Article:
To compare the mRNA expression of ASGP and rMuc5AC within experimental groups, the linear phase of amplification of each cDNA was demonstrated so that gene expression could be semiquantitatively compared. For ASGP, rMuc5AC, and the control housekeeping geneβ -actin the linear phase of amplification was established at 27 cycles. In control rats, ASGP, rMuc5AC, and β-actin mRNA was detected from 1 to 20 weeks after initiation of feeding. ASGP mRNA was not detected in ocular surface tissue at 15, 18, and 20 weeks after initiation of feeding (Fig. 4) . In the deficient rats, rMuc5AC was present until 15 weeks, but the amount of mRNA was low. By 18 and 20 weeks, the vitamin A–deficient rats no longer expressed detectable amounts of rMuc5AC (Fig. 4)
Densitometric comparisons of both ASGP and rMuc5AC mRNA to that ofβ -actin were obtained in each of these groups (Fig. 5) . The ratios of ASGP/β-actin mRNA and rMuc5AC/β-actin were higher than 1 until 3 weeks after initiation of feeding, when they both gradually decreased. There were no dramatic ratio changes between 3 and 13 weeks after initiation of feeding. After 13 and 15 weeks, ASGP mRNA and rMuc5AC, respectively, were not detected (Fig. 4) , even with 40 cycles of PCR amplification (data not shown).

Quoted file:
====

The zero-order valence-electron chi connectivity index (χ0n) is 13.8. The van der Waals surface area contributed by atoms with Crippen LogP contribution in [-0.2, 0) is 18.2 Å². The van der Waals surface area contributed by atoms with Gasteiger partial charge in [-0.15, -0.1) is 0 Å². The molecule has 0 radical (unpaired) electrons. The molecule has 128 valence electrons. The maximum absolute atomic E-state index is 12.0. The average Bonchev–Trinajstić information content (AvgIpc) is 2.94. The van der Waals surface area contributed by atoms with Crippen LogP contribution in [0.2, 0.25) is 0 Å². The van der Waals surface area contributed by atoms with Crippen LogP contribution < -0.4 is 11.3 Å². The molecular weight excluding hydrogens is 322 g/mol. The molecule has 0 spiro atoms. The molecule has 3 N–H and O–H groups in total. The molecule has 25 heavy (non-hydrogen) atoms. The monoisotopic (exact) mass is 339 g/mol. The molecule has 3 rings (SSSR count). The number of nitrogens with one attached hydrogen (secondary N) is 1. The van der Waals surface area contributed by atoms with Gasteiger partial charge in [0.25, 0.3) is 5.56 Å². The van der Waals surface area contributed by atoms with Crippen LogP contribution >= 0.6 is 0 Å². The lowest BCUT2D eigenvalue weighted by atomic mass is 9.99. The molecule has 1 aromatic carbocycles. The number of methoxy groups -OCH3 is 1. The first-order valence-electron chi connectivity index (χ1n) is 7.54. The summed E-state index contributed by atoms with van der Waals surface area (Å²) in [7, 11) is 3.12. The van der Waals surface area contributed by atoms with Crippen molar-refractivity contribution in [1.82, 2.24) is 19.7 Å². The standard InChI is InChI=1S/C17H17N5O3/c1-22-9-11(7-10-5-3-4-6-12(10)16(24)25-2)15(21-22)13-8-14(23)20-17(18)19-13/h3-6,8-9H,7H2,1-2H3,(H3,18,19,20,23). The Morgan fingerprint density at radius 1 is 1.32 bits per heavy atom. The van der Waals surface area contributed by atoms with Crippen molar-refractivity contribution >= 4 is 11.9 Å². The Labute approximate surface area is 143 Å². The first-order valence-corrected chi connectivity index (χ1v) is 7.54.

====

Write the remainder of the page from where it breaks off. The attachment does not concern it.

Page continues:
rMuc1 RT-PCR
rMuc1 mRNA did not amplify in either the experimental or control group at 27 cycles, but all groups showed amplification at 35 cycles. rMuc1 mRNA was detected from 1 to 20 weeks after initiation of feeding in both vitamin A–deficient and control rats (Fig. 4C) . There was no apparent change in rMuc1 mRNA expression in either control or vitamin A–deficient rats through the 20 weeks of feeding. 
In Situ Hybridization of ASGP